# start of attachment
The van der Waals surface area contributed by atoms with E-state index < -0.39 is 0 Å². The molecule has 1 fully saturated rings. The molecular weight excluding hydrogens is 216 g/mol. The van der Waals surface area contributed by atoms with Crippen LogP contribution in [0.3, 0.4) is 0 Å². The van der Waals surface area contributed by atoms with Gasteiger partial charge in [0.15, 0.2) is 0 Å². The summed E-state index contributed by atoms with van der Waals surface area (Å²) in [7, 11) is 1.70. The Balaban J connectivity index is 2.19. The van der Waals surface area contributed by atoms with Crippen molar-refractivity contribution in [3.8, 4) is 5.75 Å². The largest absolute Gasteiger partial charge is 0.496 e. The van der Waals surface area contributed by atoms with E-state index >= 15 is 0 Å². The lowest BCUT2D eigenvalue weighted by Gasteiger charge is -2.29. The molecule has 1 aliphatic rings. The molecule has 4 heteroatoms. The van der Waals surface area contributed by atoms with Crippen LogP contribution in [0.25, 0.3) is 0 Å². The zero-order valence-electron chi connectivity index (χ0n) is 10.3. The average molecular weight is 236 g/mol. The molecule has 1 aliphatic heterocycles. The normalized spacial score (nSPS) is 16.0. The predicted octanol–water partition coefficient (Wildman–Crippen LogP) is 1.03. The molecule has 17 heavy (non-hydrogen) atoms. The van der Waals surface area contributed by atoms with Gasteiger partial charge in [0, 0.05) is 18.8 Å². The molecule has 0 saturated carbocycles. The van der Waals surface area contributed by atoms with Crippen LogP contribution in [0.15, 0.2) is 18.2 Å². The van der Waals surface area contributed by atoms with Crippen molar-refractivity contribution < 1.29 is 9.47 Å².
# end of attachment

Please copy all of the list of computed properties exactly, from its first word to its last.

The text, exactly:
The van der Waals surface area contributed by atoms with E-state index < -0.39 is 0 Å². The molecule has 1 fully saturated rings. The molecular weight excluding hydrogens is 216 g/mol. The van der Waals surface area contributed by atoms with Crippen LogP contribution in [0.3, 0.4) is 0 Å². The van der Waals surface area contributed by atoms with Gasteiger partial charge in [0.15, 0.2) is 0 Å². The summed E-state index contributed by atoms with van der Waals surface area (Å²) in [7, 11) is 1.70. The Balaban J connectivity index is 2.19. The van der Waals surface area contributed by atoms with Crippen molar-refractivity contribution in [3.8, 4) is 5.75 Å². The largest absolute Gasteiger partial charge is 0.496 e. The van der Waals surface area contributed by atoms with E-state index >= 15 is 0 Å². The lowest BCUT2D eigenvalue weighted by Gasteiger charge is -2.29. The molecule has 1 aliphatic rings. The molecule has 4 heteroatoms. The van der Waals surface area contributed by atoms with Crippen LogP contribution in [0.25, 0.3) is 0 Å². The zero-order valence-electron chi connectivity index (χ0n) is 10.3. The average molecular weight is 236 g/mol. The molecule has 1 aliphatic heterocycles. The normalized spacial score (nSPS) is 16.0. The predicted octanol–water partition coefficient (Wildman–Crippen LogP) is 1.03. The molecule has 17 heavy (non-hydrogen) atoms. The van der Waals surface area contributed by atoms with Gasteiger partial charge in [0, 0.05) is 18.8 Å². The molecule has 0 saturated carbocycles. The van der Waals surface area contributed by atoms with Crippen LogP contribution in [0.15, 0.2) is 18.2 Å². The van der Waals surface area contributed by atoms with Crippen molar-refractivity contribution < 1.29 is 9.47 Å².